Throughout the past summer, the Coconuts Beach Bar & Grill at the Castle in the Sand Hotel held a Tipsy Tuesday Contest. Each of the week’s winning contestants were entered into a grand prize drawing that featured a five-night vacation at the Green Turtle Club in the Bahamas for two people. As is traditionally the case, the summer’s contestants were invited last Sunday to attend the drawing of the winning ticket at Coconuts and were given a free night at the host Castle in the Sand Hotel. Most of the 20 weekly winners were present for the drawing. The grand prize winner was Emily Roney of Danville, Pa. Above right, Security Manager Josh White, right, presents one of the final turtles to Food and Beverage Manager Jeff Hicks last Sunday. Above left, from left, are Hicks; winner Roney; Adam Showell, owner of Coconuts, Castle in the Sand and the Green Turtle Club; and Julia Moore.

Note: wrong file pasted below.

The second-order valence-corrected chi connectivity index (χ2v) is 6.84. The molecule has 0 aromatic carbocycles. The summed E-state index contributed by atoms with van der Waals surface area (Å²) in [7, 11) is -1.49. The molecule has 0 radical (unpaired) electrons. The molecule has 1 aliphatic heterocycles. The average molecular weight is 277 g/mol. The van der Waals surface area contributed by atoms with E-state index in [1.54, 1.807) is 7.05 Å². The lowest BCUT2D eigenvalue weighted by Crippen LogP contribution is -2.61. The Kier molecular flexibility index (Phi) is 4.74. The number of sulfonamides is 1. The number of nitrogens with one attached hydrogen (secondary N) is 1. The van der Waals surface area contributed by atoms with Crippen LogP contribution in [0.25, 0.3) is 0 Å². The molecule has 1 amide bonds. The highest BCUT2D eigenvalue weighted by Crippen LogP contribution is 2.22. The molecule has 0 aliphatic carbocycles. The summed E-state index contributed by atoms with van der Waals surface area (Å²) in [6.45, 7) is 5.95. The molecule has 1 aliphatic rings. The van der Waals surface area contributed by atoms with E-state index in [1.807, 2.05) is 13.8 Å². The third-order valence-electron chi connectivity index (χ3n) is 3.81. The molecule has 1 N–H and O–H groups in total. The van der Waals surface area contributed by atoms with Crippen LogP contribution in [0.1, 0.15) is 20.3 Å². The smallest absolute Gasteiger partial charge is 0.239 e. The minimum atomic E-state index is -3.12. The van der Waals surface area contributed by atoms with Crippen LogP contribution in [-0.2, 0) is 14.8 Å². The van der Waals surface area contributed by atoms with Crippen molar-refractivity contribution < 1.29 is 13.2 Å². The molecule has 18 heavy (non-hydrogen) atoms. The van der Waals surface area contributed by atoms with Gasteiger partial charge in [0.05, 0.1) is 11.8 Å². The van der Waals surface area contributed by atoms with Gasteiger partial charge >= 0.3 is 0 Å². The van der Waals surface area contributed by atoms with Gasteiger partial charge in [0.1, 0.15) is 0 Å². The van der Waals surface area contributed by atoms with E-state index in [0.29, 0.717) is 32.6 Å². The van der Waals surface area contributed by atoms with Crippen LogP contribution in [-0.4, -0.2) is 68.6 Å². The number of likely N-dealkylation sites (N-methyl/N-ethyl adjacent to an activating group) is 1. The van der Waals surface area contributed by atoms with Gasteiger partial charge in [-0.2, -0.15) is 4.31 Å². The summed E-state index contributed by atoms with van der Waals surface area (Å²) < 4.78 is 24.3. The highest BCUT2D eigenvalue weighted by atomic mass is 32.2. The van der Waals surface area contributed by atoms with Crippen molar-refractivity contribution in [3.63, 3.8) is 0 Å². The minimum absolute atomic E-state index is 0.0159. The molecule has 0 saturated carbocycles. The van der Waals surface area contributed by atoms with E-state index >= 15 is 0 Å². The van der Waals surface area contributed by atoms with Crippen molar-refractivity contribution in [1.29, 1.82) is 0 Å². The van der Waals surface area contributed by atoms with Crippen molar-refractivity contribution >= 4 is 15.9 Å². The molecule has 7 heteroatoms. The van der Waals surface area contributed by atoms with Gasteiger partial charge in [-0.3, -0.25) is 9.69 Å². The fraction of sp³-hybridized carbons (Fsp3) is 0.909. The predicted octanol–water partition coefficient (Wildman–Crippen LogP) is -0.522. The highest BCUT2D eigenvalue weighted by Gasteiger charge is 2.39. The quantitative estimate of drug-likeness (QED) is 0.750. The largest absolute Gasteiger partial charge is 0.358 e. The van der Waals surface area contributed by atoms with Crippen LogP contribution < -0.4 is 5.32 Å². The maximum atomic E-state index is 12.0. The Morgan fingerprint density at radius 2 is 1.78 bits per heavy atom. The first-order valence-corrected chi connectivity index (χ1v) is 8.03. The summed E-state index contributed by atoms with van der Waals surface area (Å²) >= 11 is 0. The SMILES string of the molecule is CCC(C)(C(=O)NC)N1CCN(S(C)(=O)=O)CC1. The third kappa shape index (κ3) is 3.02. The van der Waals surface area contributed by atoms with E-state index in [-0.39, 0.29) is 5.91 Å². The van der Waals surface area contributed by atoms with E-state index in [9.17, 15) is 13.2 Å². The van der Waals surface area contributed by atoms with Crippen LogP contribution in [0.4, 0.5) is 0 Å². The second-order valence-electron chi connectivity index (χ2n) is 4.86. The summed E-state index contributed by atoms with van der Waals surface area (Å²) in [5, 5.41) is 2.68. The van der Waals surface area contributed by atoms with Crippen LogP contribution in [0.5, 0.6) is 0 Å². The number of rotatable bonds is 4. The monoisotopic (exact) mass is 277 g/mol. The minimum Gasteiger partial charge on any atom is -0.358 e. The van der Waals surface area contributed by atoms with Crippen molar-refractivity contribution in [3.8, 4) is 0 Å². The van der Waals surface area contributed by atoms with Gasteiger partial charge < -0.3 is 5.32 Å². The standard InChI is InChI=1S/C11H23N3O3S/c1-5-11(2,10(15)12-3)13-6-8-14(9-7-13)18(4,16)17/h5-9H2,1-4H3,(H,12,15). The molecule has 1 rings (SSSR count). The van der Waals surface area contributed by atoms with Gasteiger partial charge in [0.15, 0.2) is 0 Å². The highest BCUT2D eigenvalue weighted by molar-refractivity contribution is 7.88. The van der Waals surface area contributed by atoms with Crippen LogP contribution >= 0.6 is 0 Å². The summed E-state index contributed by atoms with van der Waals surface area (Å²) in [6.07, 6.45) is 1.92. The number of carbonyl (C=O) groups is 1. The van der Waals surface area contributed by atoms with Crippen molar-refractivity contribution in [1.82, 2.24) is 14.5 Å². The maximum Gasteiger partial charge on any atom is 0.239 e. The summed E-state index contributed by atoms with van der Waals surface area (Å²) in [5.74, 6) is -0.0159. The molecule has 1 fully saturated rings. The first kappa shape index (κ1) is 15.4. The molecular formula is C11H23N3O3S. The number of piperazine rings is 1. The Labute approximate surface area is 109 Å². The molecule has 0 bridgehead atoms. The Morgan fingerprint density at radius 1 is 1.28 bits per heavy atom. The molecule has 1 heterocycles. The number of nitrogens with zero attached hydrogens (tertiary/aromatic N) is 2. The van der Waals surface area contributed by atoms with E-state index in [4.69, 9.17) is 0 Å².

Page 38 Septemmber 29, 2023 The Dispatch/Maryland Coast Dispatch
LAWN CARE ROOFING licensed & Insured Ocean City #35727 Maryland #95090 Delaware #2007214173 • All New Roofs Carry 10-Year Warranty • All Jobs Inspected By Owner At Completion • Customers’ Satisfaction Guaranteed Over 25 Years Experience In Roofing & Siding fOR a fRee estIMate Call OffICe: 410-289-1115 OR Call the OWneR DIReCt: 443-366-2786 QUALIFIED MECHANICS TO HELP WITH YOUR ROOFING NEEDS! LANDSCAPING LANDSCAPING • IRRIGATION HARDSCAPING • FREE ESTIMATES Full Service/Yearly Maintenance Contracts Available 443-783-2224 • CARPET CLEANING • Carpet Cleaning • Upholstery Cleaning • Oriental Rug Cleaning & Repair • Tile & Grout Cleaning Quality Ser vice by Certif ied Technicians Since 1983 (302) 436-5652 www.brasurescarpetcare .com PORCH COVERS HOME, LAWN & PATIO SERVICES 302-212-9800 MHIC #135919 DE #2018608353 h O M e, l aW n & Pat IO s e Rv IC e s • Pavers • hardscaping • landscaping • General Repair & Maintenance • Decking • Outdoor living Contact us today for a free estimate! HOME IMPROVEMENT Specializing In: Custom Additions, Kitchens, Baths Ken Walsh – 410-641-3762 est. 1977 • MhIC 8465 PIANO TUNING Nick French • 443-783-8255 UROLOGY SPECIALIST For More Information, Contact Pamela Green PHONE: 410-641-4561 • FAX: 410-641-0966 • EMAIL: CLASSIFIEDS@MDCOASTDISPATCH.COM HERE’S MY CARD
Photo by Steve Green